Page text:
I read this in an anthology approx 1990 - but the stories seemed older, maybe from the 1960's. This man is relaxing in his house while his pre-school daughter is playing with crayons and paper. He notices she's put a half twist in a narrow strip of paper and taped the ends together. As he watches she follows the loop around with her finger, then she uses a pencil to draw a line along the middle until it meets itself.

"That's called a Mobius strip" he tells her. She replies "Oh, so somebody else has already thought of it" At that point he realises she's like supersmart.

She doesn't want to be tested and probed or treated as unusual so they decide she should play the role of an average achiever. She returns from her first day at school and tells how the teacher showed her how to use scissors and another kid helped her fasten her coat. He tells her not to overplay it and not to go too far with appearing a little slow.

Soon she settles in but after a day at school she does her real studies of like really advanced physics and science etc. She gets a friend (a boy I think, maybe) and they hang out doing super clever stuff.

One day Dad notices she's disappeared but then returns and he learns she's been teleporting to another plane of existence, along with her friend - I think, but I'm not certain, that the pair eventually leave altogether, the reasons why they leave I can't remember


2 Answers 2


"Star Bright" by Mark Clifton

How would you feel if your daughter could make deep mathematical discoveries, even when she was a toddler? If you were the parent of little Star in this story, you'd feel a combination of pride and fear. Star and her equally smart little friend not only discover the interesting properties of the Mobius strip on their own, they also discover higher dimensional generalizations which allow them to travel to other points in time. ("Do they travel to the future or the past?" you ask. Oh, you clearly do not understand the topology of spacetime. Let Star explain to you why this question does not make sense.)

Searching for short story teleport moebius strip brought me to this Reddit question from 9 years ago.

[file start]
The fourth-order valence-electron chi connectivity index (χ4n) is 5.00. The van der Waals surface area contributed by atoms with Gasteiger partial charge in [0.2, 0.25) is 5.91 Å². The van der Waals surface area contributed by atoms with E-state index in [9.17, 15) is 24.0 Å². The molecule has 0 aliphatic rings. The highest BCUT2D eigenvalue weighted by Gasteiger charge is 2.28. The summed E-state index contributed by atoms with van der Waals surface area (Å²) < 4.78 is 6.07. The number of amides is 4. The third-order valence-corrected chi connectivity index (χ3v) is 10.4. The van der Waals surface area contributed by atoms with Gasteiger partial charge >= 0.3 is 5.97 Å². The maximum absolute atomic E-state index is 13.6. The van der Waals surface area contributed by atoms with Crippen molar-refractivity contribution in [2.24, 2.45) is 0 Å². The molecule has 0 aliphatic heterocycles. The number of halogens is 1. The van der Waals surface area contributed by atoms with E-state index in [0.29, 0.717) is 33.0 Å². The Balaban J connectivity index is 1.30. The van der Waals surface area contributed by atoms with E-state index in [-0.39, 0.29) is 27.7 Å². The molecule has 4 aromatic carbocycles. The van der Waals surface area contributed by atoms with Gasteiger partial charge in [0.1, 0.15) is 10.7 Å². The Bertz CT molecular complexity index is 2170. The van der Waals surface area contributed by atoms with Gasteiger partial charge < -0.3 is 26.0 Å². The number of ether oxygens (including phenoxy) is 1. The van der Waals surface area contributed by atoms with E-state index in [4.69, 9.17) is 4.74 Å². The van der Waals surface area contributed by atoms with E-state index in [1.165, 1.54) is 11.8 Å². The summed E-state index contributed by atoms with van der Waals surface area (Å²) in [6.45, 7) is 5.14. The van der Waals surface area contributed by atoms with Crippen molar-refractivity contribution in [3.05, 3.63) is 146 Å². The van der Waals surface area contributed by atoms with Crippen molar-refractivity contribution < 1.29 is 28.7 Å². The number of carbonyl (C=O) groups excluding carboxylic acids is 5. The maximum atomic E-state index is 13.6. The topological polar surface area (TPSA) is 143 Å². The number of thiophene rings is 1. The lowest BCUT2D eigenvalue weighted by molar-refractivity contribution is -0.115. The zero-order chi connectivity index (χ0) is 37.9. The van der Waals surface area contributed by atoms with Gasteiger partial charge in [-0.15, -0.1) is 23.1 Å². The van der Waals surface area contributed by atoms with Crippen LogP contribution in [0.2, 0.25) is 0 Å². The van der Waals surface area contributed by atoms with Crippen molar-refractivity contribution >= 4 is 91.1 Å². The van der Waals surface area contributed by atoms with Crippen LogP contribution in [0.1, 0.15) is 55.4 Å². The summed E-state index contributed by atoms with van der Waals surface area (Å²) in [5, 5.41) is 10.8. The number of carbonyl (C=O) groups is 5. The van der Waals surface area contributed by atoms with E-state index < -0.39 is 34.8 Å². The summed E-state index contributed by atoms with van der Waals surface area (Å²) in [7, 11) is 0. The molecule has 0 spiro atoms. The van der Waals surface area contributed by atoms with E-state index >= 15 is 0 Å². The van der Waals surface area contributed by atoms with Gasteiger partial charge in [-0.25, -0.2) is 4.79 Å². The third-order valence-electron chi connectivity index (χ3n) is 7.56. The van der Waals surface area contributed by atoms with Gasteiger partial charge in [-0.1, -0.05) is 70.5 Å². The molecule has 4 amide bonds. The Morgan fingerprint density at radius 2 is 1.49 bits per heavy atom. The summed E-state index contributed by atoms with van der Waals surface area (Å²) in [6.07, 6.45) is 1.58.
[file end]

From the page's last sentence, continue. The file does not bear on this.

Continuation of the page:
• 2
    Beat me to it :-D . Two stories somewhat related: "Mimsy were the Borogoves" by Henry Kuttner and Catherine Moore, and Dr. Pak's Preschool by David Brin.
    – LSerni
    Commented Jul 15, 2020 at 22:36
  • 2
    It also has an accepted answer on scifi.se: scifi.stackexchange.com/questions/41102/…
    – user14111
    Commented Jul 15, 2020 at 23:38
  • @user14111 Good catch. I would keep both questions, though, as the hints are different, so depending on the search terms, future equiries might miss the other question.
    – Gwyn
    Commented Jul 16, 2020 at 0:27
  • @Gwyn: Eyeh, policy for story-identification is that if they have the same answer, they are duplicates.
    – FuzzyBoots
    Commented Jul 16, 2020 at 1:01
  • @Gwyn, questions marked as duplicates remain visible indefinitely, so they can still be found when searching. Commented Jul 16, 2020 at 5:16

The bit about the Möbius strip, especially the quote clinches it for me. The story is Star Bright by Mark Clifton, first published in Galaxy in 1952.

The little girl, Star and her friend Robert are what they call "brights". They discover/learn to use higher dimensional generalisations like the Klein bottle, tesseract, etc. to, in Stars words, "ESP it" so they can travel in time and later other dimensions.

Since the copyright wasn't renewed, you can read it on project Gutenberg: http://www.gutenberg.org/files/50935/50935-h/50935-h.htm

If you read it in anthology prior to 1997, it was probably in either Mathematical Magpie or in Tomorrow's Children, if later then it may have been in Time Machines.


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